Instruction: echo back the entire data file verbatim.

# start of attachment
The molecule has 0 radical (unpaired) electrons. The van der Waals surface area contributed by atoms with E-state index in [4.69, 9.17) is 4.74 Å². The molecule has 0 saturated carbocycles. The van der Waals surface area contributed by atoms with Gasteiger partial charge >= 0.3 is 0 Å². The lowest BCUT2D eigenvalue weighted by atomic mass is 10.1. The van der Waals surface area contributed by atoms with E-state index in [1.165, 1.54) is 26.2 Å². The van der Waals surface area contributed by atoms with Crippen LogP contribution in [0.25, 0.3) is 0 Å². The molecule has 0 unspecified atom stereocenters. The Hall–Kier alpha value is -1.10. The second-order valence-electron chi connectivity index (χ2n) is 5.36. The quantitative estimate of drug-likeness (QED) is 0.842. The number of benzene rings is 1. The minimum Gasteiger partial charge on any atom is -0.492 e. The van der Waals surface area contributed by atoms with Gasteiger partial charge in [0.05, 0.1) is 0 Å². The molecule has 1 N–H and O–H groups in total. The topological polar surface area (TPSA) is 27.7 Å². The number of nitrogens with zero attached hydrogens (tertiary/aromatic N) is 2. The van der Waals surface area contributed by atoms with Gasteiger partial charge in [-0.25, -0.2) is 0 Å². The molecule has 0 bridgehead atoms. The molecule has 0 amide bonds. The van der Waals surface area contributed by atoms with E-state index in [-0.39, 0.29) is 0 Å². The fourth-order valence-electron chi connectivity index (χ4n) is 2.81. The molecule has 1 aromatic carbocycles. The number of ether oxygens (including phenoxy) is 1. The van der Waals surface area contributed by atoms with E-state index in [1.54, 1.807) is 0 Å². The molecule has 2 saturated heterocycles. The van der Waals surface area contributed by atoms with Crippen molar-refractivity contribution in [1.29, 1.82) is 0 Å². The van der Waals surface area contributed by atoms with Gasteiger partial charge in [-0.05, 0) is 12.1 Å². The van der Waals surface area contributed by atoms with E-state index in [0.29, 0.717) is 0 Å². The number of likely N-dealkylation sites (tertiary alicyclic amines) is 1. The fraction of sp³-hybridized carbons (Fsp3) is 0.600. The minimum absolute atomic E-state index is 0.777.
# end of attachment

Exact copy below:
The molecule has 0 radical (unpaired) electrons. The van der Waals surface area contributed by atoms with E-state index in [4.69, 9.17) is 4.74 Å². The molecule has 0 saturated carbocycles. The van der Waals surface area contributed by atoms with Gasteiger partial charge >= 0.3 is 0 Å². The lowest BCUT2D eigenvalue weighted by atomic mass is 10.1. The van der Waals surface area contributed by atoms with E-state index in [1.165, 1.54) is 26.2 Å². The van der Waals surface area contributed by atoms with Crippen LogP contribution in [0.25, 0.3) is 0 Å². The molecule has 0 unspecified atom stereocenters. The Hall–Kier alpha value is -1.10. The second-order valence-electron chi connectivity index (χ2n) is 5.36. The quantitative estimate of drug-likeness (QED) is 0.842. The number of benzene rings is 1. The minimum Gasteiger partial charge on any atom is -0.492 e. The van der Waals surface area contributed by atoms with Gasteiger partial charge in [0.05, 0.1) is 0 Å². The molecule has 1 N–H and O–H groups in total. The topological polar surface area (TPSA) is 27.7 Å². The number of nitrogens with zero attached hydrogens (tertiary/aromatic N) is 2. The van der Waals surface area contributed by atoms with Gasteiger partial charge in [-0.25, -0.2) is 0 Å². The molecule has 0 bridgehead atoms. The molecule has 0 amide bonds. The van der Waals surface area contributed by atoms with E-state index in [-0.39, 0.29) is 0 Å². The fourth-order valence-electron chi connectivity index (χ4n) is 2.81. The molecule has 1 aromatic carbocycles. The number of ether oxygens (including phenoxy) is 1. The van der Waals surface area contributed by atoms with E-state index in [1.54, 1.807) is 0 Å². The molecule has 2 saturated heterocycles. The van der Waals surface area contributed by atoms with Crippen molar-refractivity contribution in [1.29, 1.82) is 0 Å². The van der Waals surface area contributed by atoms with Gasteiger partial charge in [-0.05, 0) is 12.1 Å². The van der Waals surface area contributed by atoms with E-state index in [0.29, 0.717) is 0 Å². The number of likely N-dealkylation sites (tertiary alicyclic amines) is 1. The fraction of sp³-hybridized carbons (Fsp3) is 0.600. The minimum absolute atomic E-state index is 0.777.